Every year, new neural language models appear, and the texts generated by them become increasingly difficult to distinguish from those written by humans. Already, this greatly simplifies many areas of human activity. At the same time, the development of these technologies reduces the value and accessibility of human texts. This problem is particularly relevant to education and creative industries.
And so, experts in machine learning are challenged by the task of detecting AI-generated texts (artificial text detection, ATD). Such methods have been actively appearing in recent years, but most of them are designed to detect samples of individual generation models, either using the model itself or training on a dataset of its generations; they also have other limitations. Some researchers call on developers to inject some detectable artifacts into model generations that can be detected in a text sample — an idea, known as watermarking. Others think that propose a retrieval-based detector that could be implemented by text generation service providers: they should store the hash value of every text generated by their model and retrieve it by request. Finally, some believe that perfect artificial text detection is impossible.
A team of researchers from several Russian institutes is not ready to give up so quickly. Scientists have found that certain numerical representations of sufficiently long texts have a very remarkable geometry. In particular, as it turned out, one of its statistics — the so-called intrinsic dimensionality — can serve as a reliable indicator of whether the text is "natural" (that is, written by a human) or "artificial" (generated using a neural network model). Based on this observation, the team created a robust and universal detector for "artificial" texts.
The main idea: real and artificial text have different intrinsic dimension
Other researchers working in this field have already suggested using the intrinsic dimension of data representations, neural network weights, or parameters needed to adapt to some downstream task. However, even if we assume that a dataset fits into some surface in a high-dimensional feature space, it is not easy to estimate its dimension due to various noise and the ambiguity of estimating a surface from a sparse set of points.
The authors of the new approach propose to estimate the geometry of every text sample as a separate object, naturally, if it is long enough (about 200 words or more) and fluent. Texts generated by modern language models usually do not contain grammatical, syntactical, or local semantic inconsistencies and generally meet these conditions.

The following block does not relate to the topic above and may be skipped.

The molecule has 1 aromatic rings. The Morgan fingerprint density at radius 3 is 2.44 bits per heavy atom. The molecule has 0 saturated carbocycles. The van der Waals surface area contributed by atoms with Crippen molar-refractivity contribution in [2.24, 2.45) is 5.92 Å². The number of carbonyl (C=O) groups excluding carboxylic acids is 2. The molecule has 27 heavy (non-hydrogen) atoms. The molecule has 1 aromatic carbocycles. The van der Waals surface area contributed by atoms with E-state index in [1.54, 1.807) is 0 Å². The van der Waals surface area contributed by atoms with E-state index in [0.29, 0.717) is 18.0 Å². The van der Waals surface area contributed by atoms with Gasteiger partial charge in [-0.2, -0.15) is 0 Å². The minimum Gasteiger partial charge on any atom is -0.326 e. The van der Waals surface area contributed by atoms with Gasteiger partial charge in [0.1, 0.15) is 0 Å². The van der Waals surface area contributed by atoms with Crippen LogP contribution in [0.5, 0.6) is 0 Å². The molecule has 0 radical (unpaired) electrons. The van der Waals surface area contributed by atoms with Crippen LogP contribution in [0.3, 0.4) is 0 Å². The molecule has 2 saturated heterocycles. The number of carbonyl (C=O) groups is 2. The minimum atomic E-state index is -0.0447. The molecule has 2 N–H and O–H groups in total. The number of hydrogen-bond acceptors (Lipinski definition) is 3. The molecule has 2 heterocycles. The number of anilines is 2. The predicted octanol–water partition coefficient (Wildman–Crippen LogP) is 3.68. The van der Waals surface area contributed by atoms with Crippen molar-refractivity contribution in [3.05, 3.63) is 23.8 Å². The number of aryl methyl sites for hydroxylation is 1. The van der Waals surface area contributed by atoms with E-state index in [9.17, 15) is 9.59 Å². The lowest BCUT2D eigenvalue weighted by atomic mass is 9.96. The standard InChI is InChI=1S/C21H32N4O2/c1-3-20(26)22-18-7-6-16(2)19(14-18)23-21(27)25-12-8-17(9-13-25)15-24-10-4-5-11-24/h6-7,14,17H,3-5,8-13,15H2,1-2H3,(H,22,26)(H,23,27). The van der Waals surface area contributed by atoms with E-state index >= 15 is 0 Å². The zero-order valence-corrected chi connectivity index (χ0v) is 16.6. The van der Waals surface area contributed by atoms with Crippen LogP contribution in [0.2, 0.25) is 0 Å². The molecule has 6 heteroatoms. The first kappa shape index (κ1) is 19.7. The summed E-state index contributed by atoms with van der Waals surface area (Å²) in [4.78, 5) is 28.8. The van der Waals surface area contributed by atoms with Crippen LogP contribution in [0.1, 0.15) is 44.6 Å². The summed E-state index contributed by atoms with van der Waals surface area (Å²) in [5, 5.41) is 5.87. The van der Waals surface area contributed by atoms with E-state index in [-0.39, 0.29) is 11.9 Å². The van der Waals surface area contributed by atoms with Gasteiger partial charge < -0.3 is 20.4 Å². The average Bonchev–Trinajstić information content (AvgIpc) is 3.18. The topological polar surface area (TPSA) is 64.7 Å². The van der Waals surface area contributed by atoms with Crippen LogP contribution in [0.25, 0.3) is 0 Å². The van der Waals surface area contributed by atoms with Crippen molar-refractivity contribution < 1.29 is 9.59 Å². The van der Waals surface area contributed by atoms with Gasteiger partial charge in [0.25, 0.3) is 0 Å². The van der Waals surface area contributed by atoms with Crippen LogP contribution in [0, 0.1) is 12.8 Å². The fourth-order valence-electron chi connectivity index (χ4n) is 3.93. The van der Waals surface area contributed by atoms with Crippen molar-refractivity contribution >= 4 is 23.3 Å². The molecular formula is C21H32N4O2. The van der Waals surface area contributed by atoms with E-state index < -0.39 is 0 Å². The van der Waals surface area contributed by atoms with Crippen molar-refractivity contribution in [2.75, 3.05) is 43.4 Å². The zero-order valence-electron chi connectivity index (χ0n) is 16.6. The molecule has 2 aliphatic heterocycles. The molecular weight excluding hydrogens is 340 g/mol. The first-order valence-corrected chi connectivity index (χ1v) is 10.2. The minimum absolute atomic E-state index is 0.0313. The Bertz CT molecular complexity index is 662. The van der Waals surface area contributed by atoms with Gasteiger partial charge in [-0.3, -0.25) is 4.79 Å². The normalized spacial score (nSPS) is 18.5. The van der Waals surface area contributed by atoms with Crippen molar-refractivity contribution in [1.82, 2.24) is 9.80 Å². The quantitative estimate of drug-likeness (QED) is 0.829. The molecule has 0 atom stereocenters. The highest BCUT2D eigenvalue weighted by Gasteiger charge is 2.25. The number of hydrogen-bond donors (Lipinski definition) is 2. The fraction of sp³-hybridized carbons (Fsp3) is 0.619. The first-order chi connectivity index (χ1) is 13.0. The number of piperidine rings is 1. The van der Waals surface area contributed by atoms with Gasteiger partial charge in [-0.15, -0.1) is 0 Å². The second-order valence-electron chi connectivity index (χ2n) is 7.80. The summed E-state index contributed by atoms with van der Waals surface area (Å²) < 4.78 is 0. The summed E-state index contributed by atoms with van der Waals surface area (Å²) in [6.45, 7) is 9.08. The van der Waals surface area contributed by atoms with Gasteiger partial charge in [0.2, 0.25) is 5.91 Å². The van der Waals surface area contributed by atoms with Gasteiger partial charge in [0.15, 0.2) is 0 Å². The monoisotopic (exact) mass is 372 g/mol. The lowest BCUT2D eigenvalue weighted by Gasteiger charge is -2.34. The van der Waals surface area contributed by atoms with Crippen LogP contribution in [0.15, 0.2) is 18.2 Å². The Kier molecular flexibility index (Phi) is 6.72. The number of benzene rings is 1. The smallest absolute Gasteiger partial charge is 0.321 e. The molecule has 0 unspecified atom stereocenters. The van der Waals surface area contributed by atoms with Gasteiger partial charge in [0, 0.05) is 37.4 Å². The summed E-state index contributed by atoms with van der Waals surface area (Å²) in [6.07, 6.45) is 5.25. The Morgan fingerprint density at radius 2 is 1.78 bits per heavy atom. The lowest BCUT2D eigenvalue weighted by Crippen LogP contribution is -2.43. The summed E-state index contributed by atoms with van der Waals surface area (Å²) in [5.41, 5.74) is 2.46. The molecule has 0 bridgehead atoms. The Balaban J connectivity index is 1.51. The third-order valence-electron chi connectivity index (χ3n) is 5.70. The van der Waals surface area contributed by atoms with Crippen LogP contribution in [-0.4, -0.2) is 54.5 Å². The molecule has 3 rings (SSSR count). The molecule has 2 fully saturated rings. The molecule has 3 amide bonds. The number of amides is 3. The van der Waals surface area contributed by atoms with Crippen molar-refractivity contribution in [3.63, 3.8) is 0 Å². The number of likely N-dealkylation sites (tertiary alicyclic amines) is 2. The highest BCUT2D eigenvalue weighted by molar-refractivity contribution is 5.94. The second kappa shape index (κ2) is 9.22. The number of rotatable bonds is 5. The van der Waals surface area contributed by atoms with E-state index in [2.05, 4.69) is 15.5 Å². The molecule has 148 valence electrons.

Following the proposed method, firstly text is to be passed through a pretrained Transformer model, and the output is a set of contextualized embeddings — one for every token in the text (punctuation mark, word, or its part if it does not belong entirely to the limited vocabulary of the model). From a mathematical point of view, such an embedding is a vector of fixed length (or just a point in Euclidean space), the numerical value of which is determined by both the token itself and its context.
The next step is to estimate the dimensionality of the multidimensional surface on which this set of points lies which is considerable difficulty. The fact is that geometric representations of real data can have a complicated hierarchical structure, and their dimensionality depends on the scale at which they are studied. Therefore, as an approximate estimate, the same techniques are often used for estimating fractals' complexity.
There are many ways to estimate intrinsic dimensionality, and their differences are due to different assumptions about the structure of data. The article's authors compared the results of their application to context-dependent embeddings of texts and then proposed a new method based on the concept of Persistent Homology from Topological Data Analysis. As experiments showed, the proposed method — Persistent Homology Dimension (PHD) — was more stable to changes in style or length of the text, as well as different types of linguistic noise.
The researchers worked with two corpora of texts: "natural" and "artificial", that is, generated by various language models. The first was collected from texts of different styles and different sources, including articles from Wikipedia, posts on Reddit, and Q&A in various fields of knowledge from the StackExchange website. "Artificial" texts were created differently, depending on the specific task, but most were either expanded answers to questions or generated continuations of short excerpts (in two sentences). Different text generation models were used: GPT2-XL, OPT13b, GPT3.5.
The main thing that the experiments showed was a confident difference in intrinsic dimensionality for texts written by humans and machines. Italian and Spanish human texts had the highest dimensionality (10 ± 1), while Japanese and Chinese had the lowest (7 ± 1). However, regardless of the language, machine-generated texts demonstrated, on average, one and a half units less dimensionality with good statistical significance.
PHD distributions in different languages on Wikipedia data. Embeddings are obtained from XLM-RoBERTa-base (multilingual)
During experimental testing, the method proposed by the researchers outperformed other ATD methods, including GPTZero and the OpenAI detector introduced together with the ChatGPT model to reduce its expected social harm. The new approach demonstrated another important advantage: less non-native speaker bias present in ML-based artificial text detectors.